The daily business briefing: September 20, 2018

Harold Maass
The Amazon Go sign
David Ryder/Getty Images
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Alibaba founder retreats from vow to create 1 million U.S. jobs

Jack Ma, founder and chairman of the Chinese online retail giant Alibaba, backed away from his promise to create 1 million U.S. jobs over five years, saying "our promise cannot be fulfilled" due to the trade war that has erupted between the Trump administration and China. "The promise was made on the premise of friendly U.S.-China partnership and rational trade relations," he said. "That premise no longer exists today." Ma made his pledge to President Trump in January 2017. This year, Trump has hit China with a series of new and raised tariffs on Chinese imports, and Beijing has retaliated in kind. Trump imposed his latest new levies on Monday, targeting $200 billion in Chinese goods. China retaliated with tariffs on $60 billion worth of U.S. goods. [CNBC]


Amazon considering opening 3,000 cashierless stores by 2021

Amazon is considering opening 3,000 new AmazonGo cashierless stores over the next few years, Bloomberg reported Wednesday, citing people familiar with the matter. The plan would mark a costly expansion and major threat to convenience-store chains like 7-Eleven, as well as sandwich shops like Subway, Panera Bread, and other quick-service food options. Amazon CEO Jeff Bezos has been experimenting with small cashierless stores since 2016, with some early versions offering limited selections of salads, sandwiches, and snacks, as well as small selections of groceries, like conventional convenience stores. Adding 3,000 of the stores would make AmazonGo one of the largest U.S. chains. Bloomberg said Amazon is considering opening 10 locations this year, 50 more in 2019, and the rest by 2021. [Bloomberg]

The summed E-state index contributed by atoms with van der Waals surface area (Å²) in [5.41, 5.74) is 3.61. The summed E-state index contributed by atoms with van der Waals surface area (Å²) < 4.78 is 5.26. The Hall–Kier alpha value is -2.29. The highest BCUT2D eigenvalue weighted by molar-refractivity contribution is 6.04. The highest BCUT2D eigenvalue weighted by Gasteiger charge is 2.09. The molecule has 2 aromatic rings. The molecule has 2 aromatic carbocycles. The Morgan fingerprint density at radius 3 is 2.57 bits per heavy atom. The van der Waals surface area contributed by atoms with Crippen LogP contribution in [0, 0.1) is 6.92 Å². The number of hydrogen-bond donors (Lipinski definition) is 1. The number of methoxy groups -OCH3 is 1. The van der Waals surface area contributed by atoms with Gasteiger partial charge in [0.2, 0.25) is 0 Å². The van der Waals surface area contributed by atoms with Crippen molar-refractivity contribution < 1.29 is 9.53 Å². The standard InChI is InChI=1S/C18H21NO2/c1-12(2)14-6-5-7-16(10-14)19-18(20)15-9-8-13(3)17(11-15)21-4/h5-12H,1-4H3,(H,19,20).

Stanley Black & Decker prepares to launch more Craftsman tools

Stanley Black & Decker announced Wednesday that it plans to introduce more than 1,200 new products under the Craftsman tool brand, which it bought from struggling retailer Sears last year. The new products will include such offerings as hand and automotive tools, a new line of power tools, and lawn and garden equipment. The relaunch will include a new Craftsman logo. Stanley Black & Decker said it aimed to make 30 percent of the new tools in the U.S. initially, then expand to 50 percent within a few years. "With the revitalization of the brand, we're focused on delivering high quality, high value products to continue this tradition" while making the products available at more retailers than before, said Jeffery Doehne, Stanley Black & Decker's general manager of Craftsman. [Fox Business]


Nike sells out of more items after Kaepernick ad launch

Nike has sold out 61 percent more merchandise since unveiling its controversial ad campaign featuring former NFL quarterback Colin Kaepernick earlier this month, Reuters reported Wednesday, citing a review of data on the company's online sales. Kaepernick, who ignited a national controversy by kneeling during the national anthem to protest police mistreatment of African Americans, provided the first glimpse of the ad in a Labor Day weekend tweet. Critics responded with calls for a Nike boycott, and President Trump slammed Nike's campaign in tweets. "Nike is getting absolutely killed with anger and boycotts," he wrote, without citing evidence. Thomson Reuters research showed that Nike actually sold out of significantly more items from Sept. 3 to Sept. 13 than in the 10 days before the ad's release. [Reuters]


Global stocks edge up after latest U.S.-China tariffs lower than feared

World stocks rose on Thursday in a sign of relief after the latest tit-for-tat tariffs imposed by the U.S. and then China were less harsh than expected. An MSCI index tracking shares in 47 countries rose by 0.2 percent. The pan-European STOXX benchmark gained 0.3 percent, while Japan's Nikkei showed little change. The trade war remained a major concern, but the absence of any new aggressive rhetoric from President Trump helped to raise hope for an easing in the tensions. "Making forecasts on Trump is always a risk but it's a fact that at the moment the escalation has taken a break," said Anthilia Capital fund manager and strategist Giuseppe Sersale. U.S. stock futures rose early Thursday, pointing to a higher open. [Reuters, CNBC]